VIA Rail cancels nationwide service over ongoing pipeline protests

Published On February 14, 2020 | By Patrick Simpson | News, Politics
Protests in support of the B.C. based Wet’suwet’en first nation has spread across parts of Canada. (Jesse Winter/Reuters)

Patrick Simpson

VIA Rail has announced a cancellation of all services on CN tracks in Canada. The country-wide shutdown affecting passenger trains follows a series of ongoing anti-pipeline protests by First Nations.

“VIA Rail has no other option but to cancel all of its services on the network with the exception of Sudbury-White River (CP Rail) and Churchill-The Pas (Hudson Bay Railway), until further notice,” said VIA Rail Canada in a statement released Thursday.  

The latest announcement comes as over 100 commercial and transport trains were halted owing to a CN Rail blockade put in place by members of the Ontario based Mohawk First Nation.

The man-made barrier was put in place last week in an act of solidarity with members of the Wet’suwet’en First Nation who are protesting the continued construction of the Coastal Gaslink pipeline in B.C.

Five hereditary chiefs in Wet’suwet’en are in an ongoing dispute with the B.C. government and the pipeline’s owner, Coastal Gaslink. The chiefs are arguing against the planned pipeline crossing through Wet’suwet’en territory.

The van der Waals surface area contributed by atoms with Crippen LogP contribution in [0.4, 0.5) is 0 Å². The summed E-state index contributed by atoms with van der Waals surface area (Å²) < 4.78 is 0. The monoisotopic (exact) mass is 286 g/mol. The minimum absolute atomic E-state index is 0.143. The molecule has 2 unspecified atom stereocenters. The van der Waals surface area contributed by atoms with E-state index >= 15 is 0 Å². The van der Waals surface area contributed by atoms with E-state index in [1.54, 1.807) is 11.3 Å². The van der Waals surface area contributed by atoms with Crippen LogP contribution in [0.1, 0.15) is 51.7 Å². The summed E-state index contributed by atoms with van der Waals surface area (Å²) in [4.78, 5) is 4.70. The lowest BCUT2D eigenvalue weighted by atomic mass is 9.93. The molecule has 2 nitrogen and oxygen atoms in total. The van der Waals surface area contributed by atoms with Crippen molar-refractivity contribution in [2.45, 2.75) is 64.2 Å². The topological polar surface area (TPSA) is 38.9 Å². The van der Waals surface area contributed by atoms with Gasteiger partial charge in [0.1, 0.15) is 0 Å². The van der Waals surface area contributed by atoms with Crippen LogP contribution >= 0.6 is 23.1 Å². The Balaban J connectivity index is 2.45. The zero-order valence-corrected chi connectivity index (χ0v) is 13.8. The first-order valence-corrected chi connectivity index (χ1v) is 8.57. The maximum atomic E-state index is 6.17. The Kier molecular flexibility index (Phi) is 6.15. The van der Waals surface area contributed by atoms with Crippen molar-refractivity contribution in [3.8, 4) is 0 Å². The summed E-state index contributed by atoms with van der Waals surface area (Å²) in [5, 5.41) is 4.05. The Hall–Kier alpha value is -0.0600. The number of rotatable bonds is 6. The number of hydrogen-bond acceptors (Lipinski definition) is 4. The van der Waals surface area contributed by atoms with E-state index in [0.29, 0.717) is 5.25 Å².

Coastal Gaslink has said it has a legal right to build the line after getting approval from the B.C. government and by the First Nations band councils that surround the pipeline’s route.

Coastal Gaslink’s pipeline project was approved by all 20 of the First Nations band councils after a series of consultations. Those talks led to an agreement of $1-billion in benefits that would be gained from jobs created by the pipeline’s construction.

The $6.6-billion, 670-km pipeline is expected to bring gas from Dawson Creek, near the Alberta border to Kitimat in western B.C.

Protesters in Wet’suwet’en have been fighting the construction of the pipeline by placing blockades and preventing workers from entering their territory.

The blockades have led to a number of court orders and several arrests of protesters supporting the members of the Wet’suwet’en First Nation anti-pipeline efforts.

The Feb. 6 arrests of Wet’suwet’en supporters by the RCMP after came after protesters refused to remove their pipeline blockade and ignored a B.C. Supreme Court injunction.

That led to a wave of solidarity protests that swept the country.

One of those protests includes the Mohawk First Nation placing a blockade of their own on CN tracks and closing the railway for several days.

Federal Minister of Transport Marc Garneau said in a statement Thursday that he plans to meet with First Nation protesters tomorrow.

“I am meeting with my provincial and territorial counterparts, as well as representatives of national Indigenous organizations tomorrow and will be discussing a way forward.”

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